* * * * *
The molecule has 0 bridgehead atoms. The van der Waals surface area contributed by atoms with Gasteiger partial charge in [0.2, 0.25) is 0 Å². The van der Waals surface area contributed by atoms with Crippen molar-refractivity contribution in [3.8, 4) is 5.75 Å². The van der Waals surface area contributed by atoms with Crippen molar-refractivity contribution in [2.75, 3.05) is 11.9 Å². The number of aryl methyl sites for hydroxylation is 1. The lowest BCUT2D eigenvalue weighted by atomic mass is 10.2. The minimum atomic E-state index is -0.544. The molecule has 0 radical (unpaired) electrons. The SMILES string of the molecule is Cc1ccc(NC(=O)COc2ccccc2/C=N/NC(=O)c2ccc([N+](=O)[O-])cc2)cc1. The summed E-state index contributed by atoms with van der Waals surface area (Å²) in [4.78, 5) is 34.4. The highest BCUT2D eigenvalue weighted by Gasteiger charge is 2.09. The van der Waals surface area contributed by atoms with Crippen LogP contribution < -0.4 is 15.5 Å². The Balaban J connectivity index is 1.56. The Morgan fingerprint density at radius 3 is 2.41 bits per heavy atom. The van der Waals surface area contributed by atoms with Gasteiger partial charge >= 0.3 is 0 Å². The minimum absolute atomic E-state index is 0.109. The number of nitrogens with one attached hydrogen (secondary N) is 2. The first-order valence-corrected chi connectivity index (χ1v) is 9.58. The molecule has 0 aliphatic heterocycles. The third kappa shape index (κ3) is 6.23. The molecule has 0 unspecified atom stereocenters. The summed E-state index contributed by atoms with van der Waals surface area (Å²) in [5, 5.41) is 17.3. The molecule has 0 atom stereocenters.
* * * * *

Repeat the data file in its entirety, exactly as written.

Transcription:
The molecule has 0 bridgehead atoms. The van der Waals surface area contributed by atoms with Gasteiger partial charge in [0.2, 0.25) is 0 Å². The van der Waals surface area contributed by atoms with Crippen molar-refractivity contribution in [3.8, 4) is 5.75 Å². The van der Waals surface area contributed by atoms with Crippen molar-refractivity contribution in [2.75, 3.05) is 11.9 Å². The number of aryl methyl sites for hydroxylation is 1. The lowest BCUT2D eigenvalue weighted by atomic mass is 10.2. The minimum atomic E-state index is -0.544. The molecule has 0 radical (unpaired) electrons. The SMILES string of the molecule is Cc1ccc(NC(=O)COc2ccccc2/C=N/NC(=O)c2ccc([N+](=O)[O-])cc2)cc1. The summed E-state index contributed by atoms with van der Waals surface area (Å²) in [4.78, 5) is 34.4. The highest BCUT2D eigenvalue weighted by Gasteiger charge is 2.09. The van der Waals surface area contributed by atoms with Crippen LogP contribution < -0.4 is 15.5 Å². The Balaban J connectivity index is 1.56. The Morgan fingerprint density at radius 3 is 2.41 bits per heavy atom. The van der Waals surface area contributed by atoms with Gasteiger partial charge >= 0.3 is 0 Å². The minimum absolute atomic E-state index is 0.109. The number of nitrogens with one attached hydrogen (secondary N) is 2. The first-order valence-corrected chi connectivity index (χ1v) is 9.58. The molecule has 0 aliphatic heterocycles. The third kappa shape index (κ3) is 6.23. The molecule has 0 unspecified atom stereocenters. The summed E-state index contributed by atoms with van der Waals surface area (Å²) in [5, 5.41) is 17.3. The molecule has 0 atom stereocenters.